The writer is the apostle Paul, Ch.1:1. It is one of the prison epistles, and it is commonly believed that it was written about 64 A.D. The occasion for writing was to thank the Philippian church for their care of Paul while he was confined as a prisoner, just as they had been careful of him when he was in Thessalonica, Ch.4:10,16.

The theme of the epistle is Christian experience. They were evidently doctrinally sound, for the apostle makes no effort to correct any errors. As Paul was the prisoner of Nero the note of victory in his letter is the more remarkable. It teaches us that Christian experience is not something which is going on around the believer, but something which is going on within him.

The division of the book are four according to the chapters:

1. Chapter 1. Rejoicing in suffering.
2. Chapter 2. Rejoicing in lowly service.
3. Chapter 3. Rejoicing while going on unto perfection.
4. Chapter 4. Rejoicing in anxiety.

Joy seems to be finely woven into this epistle in a remarkable way. Paul rejoiced in his prayer for the Philippians for he had a quiet confidence in God that having begun a good work in them He would fully perform it, Ch.1:4-6. The apostle longed after them and trusted that they would be sincere and without offence until the day of Christ, vs. 8,10.

To offset any disturbance of their minds which might have resulted from his own sufferings, Paul told them that the things which had happened had helped rather than hindered the work of the Gospel. While some opposed him he knew that others had been made bold to testify of their faith, because he had become a well-known character in his fearless witnessing for Christ. He rejoiced that even those who did oppose him at least made mention of Christ, and were, therefore, unwittingly spreading the knowledge of His name, vs.12, and 14-15. All the apostle wanted was that by living, regardless of his circumstances, it would be possible to represent Christ, and if he should die it would be a very great gain to him. To have died in prison and have been suddenly transferred to heaven would have been very acceptable, but he felt he would still be spared for their sakes, vs.21, and 23-24. Every believer has been granted a share in the suffering of Christ, v.29. Having learned this, let us commit ourselves to God and trust Him to help us witness a good confession: even as He saw the same willingness in His only begotten Son.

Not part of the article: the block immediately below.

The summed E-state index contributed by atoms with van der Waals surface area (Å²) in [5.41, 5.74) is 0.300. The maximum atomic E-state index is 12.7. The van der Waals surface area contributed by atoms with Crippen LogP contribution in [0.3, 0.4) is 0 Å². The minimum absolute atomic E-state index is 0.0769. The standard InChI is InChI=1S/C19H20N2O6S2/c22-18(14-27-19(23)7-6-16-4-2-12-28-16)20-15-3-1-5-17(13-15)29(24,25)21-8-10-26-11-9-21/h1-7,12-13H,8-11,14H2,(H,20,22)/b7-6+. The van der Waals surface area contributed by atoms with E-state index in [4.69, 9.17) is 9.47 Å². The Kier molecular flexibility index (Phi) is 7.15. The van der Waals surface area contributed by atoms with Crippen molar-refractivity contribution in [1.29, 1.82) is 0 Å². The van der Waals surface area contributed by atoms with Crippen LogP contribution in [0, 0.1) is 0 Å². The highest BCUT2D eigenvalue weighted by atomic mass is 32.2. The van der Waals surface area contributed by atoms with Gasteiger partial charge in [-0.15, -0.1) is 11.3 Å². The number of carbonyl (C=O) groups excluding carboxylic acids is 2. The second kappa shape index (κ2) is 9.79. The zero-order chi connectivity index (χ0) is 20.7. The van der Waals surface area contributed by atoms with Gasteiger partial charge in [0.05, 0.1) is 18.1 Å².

Jesus said of Himself, “For I am meek and lowly in heart.” Paul was possessed of the same Spirit which extolled such meekness, and told the Philippians they should “in lowliness of mind let each esteem other better than themselves,” Ch.2:3. He then showed how Christ had humbled Himself by making Himself of no reputation, becoming the Servant of God, and was made in the likeness of men. Then as Man, He humbled Himself still more and became obedient unto death, and submitted to the worst form of death of that day, vs.5-8. For this God highly exalted Him, and now He has the greatest name in the universe, vs.9-10. We are exhorted to follow Christ’s example. He did not grasp at His equality with God but let it all go and trusted God to undertake for Him. If we do this God can then work in us to will and to do of His good pleasure, vs.12-13.

In v.17, Paul regards himself as the drink offering upon the sacrifice of their faith. In other words, those who serve God must count upon suffering in the form of persecution from man and from Satan, but in this they have fulfilled in themselves the meaning of the drink offering, which typified the sufferings of Christ and His people.


The apostle Paul was essentially a victorious Christian. While he reckoned that he was far from having reached perfection, and urged upon others the need of pressing on to that end, yet so conscious was he of his acceptance through Christ that he could exhort God’s people to rejoice in the Lord, Ch.3:1. He saw the danger of Satan stealing their joy, like some homeless prowling dog would steal someone’s food.

Evil workers, too, were plentiful, but the apostle saw no reason why their unkindness should quench divine joy. And the concision with their miserable pretense at religion were also not to be allowed to hinder one from rejoicing in Christ Jesus, vs.2-3.
A believer must learn to discount his own righteousness no matter how great a superstructure it has become, and seek only to abide in Christ which gives one a firsthand knowledge of His resurrection power. This alone produces diving righteousness within us as we suffer also with Christ, and become fully identified in His death, vs.9-10. It is the thing which will fit us for participation in the first resurrection, vs.11-14. Those who live otherwise should be observed and their example rejected, that fellowship with Christ may be unbroken as we look for His coming again for His church, vs.17-21.


Again we have the joy note sounded out by Paul, Ch.4:4. This time he contemplates the cares of life, but does not regard them as an excuse to cease praising. The avenue of prayer is always open, and peace of mind is given to those who face real need but nevertheless draw near to God with faith and praise, vs.5-7. The Lord sends varying experiences to His children until we learn to be content in whatsoever state we are. Whether we are abased or abound, are full or at time are allowed to be hungry, we may rejoice that Christ is with us to strengthen us, vs.11-13. An unsaved person is truly alone in trouble, but happy the Christian who finds an all-sufficiency in Christ. In closing Paul gives the beautiful promise, v.19: “But my God shall supply all your need according to His riches in glory by Christ Jesus.”